This world is dedicated to the veneration of the God-Emperor and his saints.
World Move: Shrine World characters can reroll any double 1s result once per session.
Bonus: +2 to Max Wounds
You were born in the cold of space aboard a ship.
World Move: Voidborn gain +1 to any rolls to resist warp energy.
Bonus: +1 starting XP
I like the idea of being from a lone church on a backwater planet with little technology, so I'm going to pick Feral World.
Next you need to figure out the modifiers for your stats. The modifiers are what you use when a move says +DEX or +CHA. If you're using the standard character sheets the modifiers are already listed with each score.
Your maximum HP is equal to your class's base wounds+Constitution score. Your Home World may affect your maximum wounds.
Base 8 and Constitution of 12 gives me a starting max wounds of 20.
Your alignment is a few words that describes how your character acts in their service to the Inquisition. Choose the alignment you most want to play; you'll earn XP for playing to your alignment.
The Evil alignment for the Investigator says I gain XP when I hurt someone more than I need to. Don't let Carver's kind eyes deceive you, he has a dark side to him as well. I'll pick Evil.
Each class has choices to make for starting gear. Keep your load in mind—it limits how much you can easily carry. Make sure to total up your armor and note it on your character sheet.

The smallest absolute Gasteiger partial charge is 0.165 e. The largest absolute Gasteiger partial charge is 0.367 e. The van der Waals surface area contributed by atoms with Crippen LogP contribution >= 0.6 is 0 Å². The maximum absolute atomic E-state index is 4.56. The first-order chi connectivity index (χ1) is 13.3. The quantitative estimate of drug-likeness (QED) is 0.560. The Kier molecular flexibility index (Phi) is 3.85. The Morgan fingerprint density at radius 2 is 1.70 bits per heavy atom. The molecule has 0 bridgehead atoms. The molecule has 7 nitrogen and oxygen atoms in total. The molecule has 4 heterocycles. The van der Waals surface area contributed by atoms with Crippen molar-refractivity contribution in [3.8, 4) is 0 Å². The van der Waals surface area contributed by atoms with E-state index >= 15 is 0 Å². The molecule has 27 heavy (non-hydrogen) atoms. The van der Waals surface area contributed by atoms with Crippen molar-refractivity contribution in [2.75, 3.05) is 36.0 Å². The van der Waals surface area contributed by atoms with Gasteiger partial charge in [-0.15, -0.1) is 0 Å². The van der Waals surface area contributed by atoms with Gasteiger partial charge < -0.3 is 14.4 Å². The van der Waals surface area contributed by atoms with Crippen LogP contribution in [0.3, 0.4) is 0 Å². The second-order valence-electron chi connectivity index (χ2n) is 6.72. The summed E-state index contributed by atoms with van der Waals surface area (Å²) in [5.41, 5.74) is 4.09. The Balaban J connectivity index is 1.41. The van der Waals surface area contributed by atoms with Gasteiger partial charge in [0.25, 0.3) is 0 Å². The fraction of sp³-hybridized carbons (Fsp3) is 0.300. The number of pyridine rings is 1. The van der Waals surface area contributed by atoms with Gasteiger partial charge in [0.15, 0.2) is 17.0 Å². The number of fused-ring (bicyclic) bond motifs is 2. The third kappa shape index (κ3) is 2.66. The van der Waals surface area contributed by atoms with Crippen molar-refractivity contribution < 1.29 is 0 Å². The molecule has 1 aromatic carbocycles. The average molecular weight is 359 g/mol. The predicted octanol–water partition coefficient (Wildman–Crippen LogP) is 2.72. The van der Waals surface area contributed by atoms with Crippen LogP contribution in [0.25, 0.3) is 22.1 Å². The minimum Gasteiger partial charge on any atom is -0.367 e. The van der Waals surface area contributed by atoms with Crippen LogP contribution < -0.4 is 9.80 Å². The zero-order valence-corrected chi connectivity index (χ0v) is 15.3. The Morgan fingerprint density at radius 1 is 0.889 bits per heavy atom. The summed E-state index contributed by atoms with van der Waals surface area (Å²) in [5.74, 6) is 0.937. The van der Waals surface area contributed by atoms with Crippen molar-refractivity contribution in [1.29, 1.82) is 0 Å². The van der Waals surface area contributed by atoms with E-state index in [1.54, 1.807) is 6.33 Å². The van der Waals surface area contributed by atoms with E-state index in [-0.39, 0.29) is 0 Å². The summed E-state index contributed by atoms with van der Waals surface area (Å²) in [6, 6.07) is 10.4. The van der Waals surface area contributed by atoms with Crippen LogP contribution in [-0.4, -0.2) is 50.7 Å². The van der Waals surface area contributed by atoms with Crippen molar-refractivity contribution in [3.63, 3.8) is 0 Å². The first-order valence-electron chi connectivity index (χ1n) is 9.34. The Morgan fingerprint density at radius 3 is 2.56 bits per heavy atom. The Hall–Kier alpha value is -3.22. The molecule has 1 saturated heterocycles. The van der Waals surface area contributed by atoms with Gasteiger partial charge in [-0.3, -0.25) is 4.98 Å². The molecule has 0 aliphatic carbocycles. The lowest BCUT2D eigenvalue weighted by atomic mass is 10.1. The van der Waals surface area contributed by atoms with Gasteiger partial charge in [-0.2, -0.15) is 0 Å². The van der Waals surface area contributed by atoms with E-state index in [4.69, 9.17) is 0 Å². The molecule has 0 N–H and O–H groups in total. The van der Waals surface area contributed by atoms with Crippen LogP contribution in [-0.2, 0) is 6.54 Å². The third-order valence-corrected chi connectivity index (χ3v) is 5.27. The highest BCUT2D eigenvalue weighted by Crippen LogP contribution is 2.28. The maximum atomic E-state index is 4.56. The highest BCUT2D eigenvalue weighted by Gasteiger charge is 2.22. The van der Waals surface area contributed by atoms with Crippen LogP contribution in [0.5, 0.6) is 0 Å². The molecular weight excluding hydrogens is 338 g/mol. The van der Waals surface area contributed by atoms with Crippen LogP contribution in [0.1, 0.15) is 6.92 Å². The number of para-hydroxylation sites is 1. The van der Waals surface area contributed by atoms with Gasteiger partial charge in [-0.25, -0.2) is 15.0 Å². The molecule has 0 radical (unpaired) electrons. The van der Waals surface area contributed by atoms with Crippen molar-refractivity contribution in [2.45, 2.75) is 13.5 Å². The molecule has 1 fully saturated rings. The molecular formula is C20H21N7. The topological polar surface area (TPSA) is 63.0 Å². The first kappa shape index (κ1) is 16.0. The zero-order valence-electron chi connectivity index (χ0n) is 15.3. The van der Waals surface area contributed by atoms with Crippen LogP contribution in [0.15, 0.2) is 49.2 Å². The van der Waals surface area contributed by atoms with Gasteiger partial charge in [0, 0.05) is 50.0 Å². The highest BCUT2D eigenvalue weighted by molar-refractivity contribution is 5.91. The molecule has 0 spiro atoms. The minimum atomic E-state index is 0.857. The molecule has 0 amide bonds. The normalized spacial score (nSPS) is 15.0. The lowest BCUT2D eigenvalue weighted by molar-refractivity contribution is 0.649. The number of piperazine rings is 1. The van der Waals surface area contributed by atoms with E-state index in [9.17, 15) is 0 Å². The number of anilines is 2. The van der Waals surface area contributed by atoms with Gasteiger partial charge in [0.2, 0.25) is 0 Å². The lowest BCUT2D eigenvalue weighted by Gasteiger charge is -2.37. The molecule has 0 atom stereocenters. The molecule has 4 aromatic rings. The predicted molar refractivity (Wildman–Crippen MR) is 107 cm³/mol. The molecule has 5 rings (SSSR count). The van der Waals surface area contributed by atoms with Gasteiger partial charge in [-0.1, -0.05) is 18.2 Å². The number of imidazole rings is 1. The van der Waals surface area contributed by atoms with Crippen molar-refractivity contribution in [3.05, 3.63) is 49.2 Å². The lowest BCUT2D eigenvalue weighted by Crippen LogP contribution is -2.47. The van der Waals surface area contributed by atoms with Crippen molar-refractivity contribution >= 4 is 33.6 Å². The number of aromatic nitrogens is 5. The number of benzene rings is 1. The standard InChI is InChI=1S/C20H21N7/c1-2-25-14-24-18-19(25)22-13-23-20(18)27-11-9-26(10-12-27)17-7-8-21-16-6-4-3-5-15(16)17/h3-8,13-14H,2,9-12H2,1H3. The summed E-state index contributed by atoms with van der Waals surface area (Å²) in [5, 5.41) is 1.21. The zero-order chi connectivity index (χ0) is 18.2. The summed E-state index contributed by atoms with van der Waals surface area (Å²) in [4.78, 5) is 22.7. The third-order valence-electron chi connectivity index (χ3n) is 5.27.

The Warhammer deals more damage, but I want a weapon that crackles with blue lightning cause it sounds cooler. I'll pick the Shock Maul. I don't really feel like carrying a shield around, so I'll pick the Flak armor.
Now that you know who your character is, it's time to introduce them to everyone else. Wait until everyone's finished choosing their name. Then go around the table; when it's your turn, share your look, class and anything else pertinent about your character. You can share your alignment now or keep it a secret if you prefer.
This is also the time for the GM to ask questions. The GM's questions should help establish the relationships between characters ("How does your criminal character feel about a former Adeptus Arbites?") and draw the group into the world ("Has your Adeptus Mechanicus character heard of the ship the Voidborn character was born on?"). The GM should listen to everything in the description and ask about anything that stands out. Establish where they're from, who they are, how they were recruited, or anything else that seems relevant or interesting.
Once everyone has described their characters you can choose your bonds. You must fill in one bond but it's in your best interest to fill in more. For each blank fill in the name of one character. You can use the same character for more than one statement.
Take some time to discuss the bonds and let the GM ask questions about them as they come up. You'll want to go back and forth and make sure everyone is happy and comfortable with how the bonds have come out. Leave space to discover what each one might mean in play, too: don't pre-determine everything at the start. Once everyone's filled in their bonds read them out to the group. When a move has you roll+Bond you’ll count the number of bonds you have with the character in question and add that to the roll.